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Almost Half Of Workers In LA Have Been Let Go Or Put On Reduced Hours, Survey Finds

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Nearly half of the city's workforce has been cut or had their hours reduced because of the ongoing response to the coronavirus pandemic, according to a new study from Loyola Marymount University.

L.A. Mayor Eric Garcetti has teased out some of the study's findings in recent days, though the full report from LMU's Center for the Study of Los Angeles is not scheduled for release until tomorrow morning. Tonight Garcetti asked the center's associate director, Brianne Gilbert, to share a few more of the findings.

The study is based on surveys of 2,000 adult residents by phone and online in English and Spanish and found that 48% of respondents were impacted in all, and that younger and poorer workers were hit hardest, Gilbert said.

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Some of the other takeaways from the study:

  • Nearly 1 in 5 Angelenos do not have anyone they can depend on for care
  • 95% of Angelenos support the Safer at Home order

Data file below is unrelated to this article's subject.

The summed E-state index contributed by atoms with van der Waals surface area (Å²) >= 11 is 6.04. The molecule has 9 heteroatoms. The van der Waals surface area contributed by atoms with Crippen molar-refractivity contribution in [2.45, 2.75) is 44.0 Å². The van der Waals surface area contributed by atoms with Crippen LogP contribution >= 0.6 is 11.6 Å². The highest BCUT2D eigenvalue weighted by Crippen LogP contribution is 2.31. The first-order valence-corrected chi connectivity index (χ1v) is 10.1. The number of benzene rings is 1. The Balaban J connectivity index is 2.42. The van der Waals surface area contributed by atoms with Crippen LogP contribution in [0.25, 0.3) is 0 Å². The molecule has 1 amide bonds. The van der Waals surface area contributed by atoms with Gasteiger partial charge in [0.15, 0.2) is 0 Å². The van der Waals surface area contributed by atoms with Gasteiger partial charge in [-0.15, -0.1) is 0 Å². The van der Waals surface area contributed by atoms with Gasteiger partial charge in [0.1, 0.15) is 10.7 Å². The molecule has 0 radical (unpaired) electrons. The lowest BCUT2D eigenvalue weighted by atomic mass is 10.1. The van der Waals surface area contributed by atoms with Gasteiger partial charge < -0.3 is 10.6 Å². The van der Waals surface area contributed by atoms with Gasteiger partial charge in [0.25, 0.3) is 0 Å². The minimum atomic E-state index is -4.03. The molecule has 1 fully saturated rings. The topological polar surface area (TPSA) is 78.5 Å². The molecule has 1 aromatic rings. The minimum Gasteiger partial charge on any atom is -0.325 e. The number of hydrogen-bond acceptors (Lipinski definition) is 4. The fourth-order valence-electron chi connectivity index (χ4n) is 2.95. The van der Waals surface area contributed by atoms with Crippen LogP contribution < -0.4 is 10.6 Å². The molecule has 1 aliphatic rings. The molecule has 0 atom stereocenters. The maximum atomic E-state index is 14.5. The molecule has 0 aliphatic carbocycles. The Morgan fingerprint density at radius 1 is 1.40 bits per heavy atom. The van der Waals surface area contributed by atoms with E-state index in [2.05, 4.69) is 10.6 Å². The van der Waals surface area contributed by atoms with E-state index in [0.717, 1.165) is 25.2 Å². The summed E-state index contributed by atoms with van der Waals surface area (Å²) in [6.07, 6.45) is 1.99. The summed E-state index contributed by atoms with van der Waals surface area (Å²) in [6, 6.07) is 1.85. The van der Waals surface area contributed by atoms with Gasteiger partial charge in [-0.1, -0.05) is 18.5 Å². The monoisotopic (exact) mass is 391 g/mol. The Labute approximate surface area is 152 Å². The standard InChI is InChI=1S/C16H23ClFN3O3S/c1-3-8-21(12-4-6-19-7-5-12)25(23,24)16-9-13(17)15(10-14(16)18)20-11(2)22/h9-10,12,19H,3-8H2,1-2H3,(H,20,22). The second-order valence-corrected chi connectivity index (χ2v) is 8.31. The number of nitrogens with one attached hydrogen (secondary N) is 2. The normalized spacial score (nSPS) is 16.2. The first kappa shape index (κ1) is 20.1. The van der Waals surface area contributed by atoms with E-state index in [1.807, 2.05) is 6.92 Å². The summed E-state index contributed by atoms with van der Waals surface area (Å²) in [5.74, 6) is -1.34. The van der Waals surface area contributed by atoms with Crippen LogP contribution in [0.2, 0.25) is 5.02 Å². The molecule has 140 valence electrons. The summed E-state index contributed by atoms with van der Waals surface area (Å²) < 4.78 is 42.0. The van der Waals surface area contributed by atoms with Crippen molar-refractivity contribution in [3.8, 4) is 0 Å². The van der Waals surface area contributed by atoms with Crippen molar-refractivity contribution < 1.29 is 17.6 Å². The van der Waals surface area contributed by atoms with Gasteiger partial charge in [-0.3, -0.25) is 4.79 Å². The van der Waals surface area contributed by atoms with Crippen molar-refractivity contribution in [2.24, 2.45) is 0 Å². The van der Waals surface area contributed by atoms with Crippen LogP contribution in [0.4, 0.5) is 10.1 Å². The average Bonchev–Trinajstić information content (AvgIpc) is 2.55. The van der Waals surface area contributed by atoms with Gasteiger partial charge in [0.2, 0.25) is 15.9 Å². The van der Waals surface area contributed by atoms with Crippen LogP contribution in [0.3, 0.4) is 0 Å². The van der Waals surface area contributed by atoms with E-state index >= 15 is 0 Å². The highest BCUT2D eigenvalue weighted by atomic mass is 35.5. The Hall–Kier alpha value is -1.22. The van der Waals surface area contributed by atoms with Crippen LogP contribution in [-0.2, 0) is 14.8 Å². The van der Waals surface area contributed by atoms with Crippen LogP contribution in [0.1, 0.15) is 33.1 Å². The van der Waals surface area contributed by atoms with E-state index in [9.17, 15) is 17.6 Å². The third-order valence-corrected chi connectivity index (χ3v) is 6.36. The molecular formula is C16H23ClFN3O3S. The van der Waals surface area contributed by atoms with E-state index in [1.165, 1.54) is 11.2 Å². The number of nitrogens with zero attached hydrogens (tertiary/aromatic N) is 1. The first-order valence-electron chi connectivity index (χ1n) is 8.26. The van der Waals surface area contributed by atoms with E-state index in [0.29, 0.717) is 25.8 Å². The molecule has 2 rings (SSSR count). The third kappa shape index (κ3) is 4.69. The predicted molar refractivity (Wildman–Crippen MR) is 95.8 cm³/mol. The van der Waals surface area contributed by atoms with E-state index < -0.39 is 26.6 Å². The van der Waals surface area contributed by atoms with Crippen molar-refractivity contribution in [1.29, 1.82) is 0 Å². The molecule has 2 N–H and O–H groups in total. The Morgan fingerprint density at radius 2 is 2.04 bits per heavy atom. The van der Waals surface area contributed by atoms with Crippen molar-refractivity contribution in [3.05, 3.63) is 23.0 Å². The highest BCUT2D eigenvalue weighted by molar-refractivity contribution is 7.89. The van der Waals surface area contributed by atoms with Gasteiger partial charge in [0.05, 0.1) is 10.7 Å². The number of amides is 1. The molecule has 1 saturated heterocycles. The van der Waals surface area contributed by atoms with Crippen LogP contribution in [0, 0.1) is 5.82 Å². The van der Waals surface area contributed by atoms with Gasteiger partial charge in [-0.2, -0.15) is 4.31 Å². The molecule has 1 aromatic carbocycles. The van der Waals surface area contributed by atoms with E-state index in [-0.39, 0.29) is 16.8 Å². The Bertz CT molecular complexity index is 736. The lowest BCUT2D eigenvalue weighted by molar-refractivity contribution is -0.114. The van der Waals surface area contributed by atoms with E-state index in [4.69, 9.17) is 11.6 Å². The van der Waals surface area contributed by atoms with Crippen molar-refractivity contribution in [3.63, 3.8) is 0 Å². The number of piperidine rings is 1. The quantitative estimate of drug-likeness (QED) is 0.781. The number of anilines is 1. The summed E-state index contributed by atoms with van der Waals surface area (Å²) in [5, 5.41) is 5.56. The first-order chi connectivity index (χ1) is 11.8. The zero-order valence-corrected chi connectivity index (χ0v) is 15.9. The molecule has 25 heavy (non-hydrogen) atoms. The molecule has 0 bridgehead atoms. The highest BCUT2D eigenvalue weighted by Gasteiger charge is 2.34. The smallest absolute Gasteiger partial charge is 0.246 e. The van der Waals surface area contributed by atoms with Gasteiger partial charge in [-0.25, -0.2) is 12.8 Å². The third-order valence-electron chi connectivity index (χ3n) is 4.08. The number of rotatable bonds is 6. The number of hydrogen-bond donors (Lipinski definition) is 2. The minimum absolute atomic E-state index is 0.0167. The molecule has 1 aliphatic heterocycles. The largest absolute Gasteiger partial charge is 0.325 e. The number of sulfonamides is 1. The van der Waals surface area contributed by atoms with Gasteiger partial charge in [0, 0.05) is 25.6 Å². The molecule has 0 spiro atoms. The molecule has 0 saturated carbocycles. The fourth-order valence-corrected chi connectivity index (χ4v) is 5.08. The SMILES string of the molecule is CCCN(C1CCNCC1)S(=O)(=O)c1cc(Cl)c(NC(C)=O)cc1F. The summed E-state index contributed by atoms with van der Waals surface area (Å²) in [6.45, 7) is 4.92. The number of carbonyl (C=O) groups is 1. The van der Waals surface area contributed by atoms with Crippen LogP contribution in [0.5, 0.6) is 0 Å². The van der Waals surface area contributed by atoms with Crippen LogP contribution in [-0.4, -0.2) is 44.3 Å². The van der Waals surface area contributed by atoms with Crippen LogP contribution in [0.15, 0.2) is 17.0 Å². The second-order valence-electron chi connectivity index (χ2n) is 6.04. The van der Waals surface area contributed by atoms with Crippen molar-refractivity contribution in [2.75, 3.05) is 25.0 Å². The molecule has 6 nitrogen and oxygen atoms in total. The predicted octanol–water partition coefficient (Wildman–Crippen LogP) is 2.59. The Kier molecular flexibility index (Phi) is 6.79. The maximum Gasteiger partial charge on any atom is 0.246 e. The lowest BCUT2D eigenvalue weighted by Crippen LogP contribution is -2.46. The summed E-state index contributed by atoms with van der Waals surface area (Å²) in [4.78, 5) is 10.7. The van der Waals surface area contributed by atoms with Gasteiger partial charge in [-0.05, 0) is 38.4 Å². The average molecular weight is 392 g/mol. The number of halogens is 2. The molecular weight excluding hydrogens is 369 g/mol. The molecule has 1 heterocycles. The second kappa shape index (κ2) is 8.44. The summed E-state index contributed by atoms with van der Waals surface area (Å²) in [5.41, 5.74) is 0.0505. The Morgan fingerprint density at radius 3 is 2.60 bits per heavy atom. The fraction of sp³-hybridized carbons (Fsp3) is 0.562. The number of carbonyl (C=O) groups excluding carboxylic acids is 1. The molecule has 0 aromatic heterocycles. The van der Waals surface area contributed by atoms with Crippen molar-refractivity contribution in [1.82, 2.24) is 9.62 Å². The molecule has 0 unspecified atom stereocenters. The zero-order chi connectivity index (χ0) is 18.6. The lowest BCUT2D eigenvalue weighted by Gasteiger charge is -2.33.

• The majority (59%) say that the government's response has been just about right so far, while 30% think the government could do even more
  • Most Angelenos gave accurate answers to the ways to protect themselves and others as well as the most common symptoms

We'll bring you the full report tomorrow.

Tonight the mayor announced an initiative to help cover child care for hospital workers and their families so they can focus on doing their jobs.

Participants will have three options:

  • Apply for a stipend of $100 per shift. You'll be encouraged to use the stipend to help your kids stay at home or in the home of a trusted relative or neighbor, and participating hospitals must commit to making the full stipend available to all non-professional employees and prioritize low wage workers, Garcetti said.
  • Get free referrals to licensed providers in your community via Carina, WeeCare, and "referrals throughout the county," Garcetti said.
  • Free child care for kids aged 6-14 at rec centers for those who qualify. Starting Monday, the city will begin staffing its recreation centers from 6 a.m. to 8 p.m. seven days a week.


Garcetti also said the city will take advantage of the lull in traffic to work on some major repaving project. The Bureau of Street Services will shift from residential streets to major corridors that would normally take much longer because of the high traffic volume.

"We're always stuck between people saying 'Don't do this during rush hour' and 'Do it quickly.' Well, now we don't have rush hour, and we can do it quickly."

Garcetti said better pavement and smoother roads will help commuters headed to essential jobs.

You can find more details on the program, including the streets scheduled for work, at

Moving that work away from residential streets could have a side benefit: less noise for all of us stuck at home.

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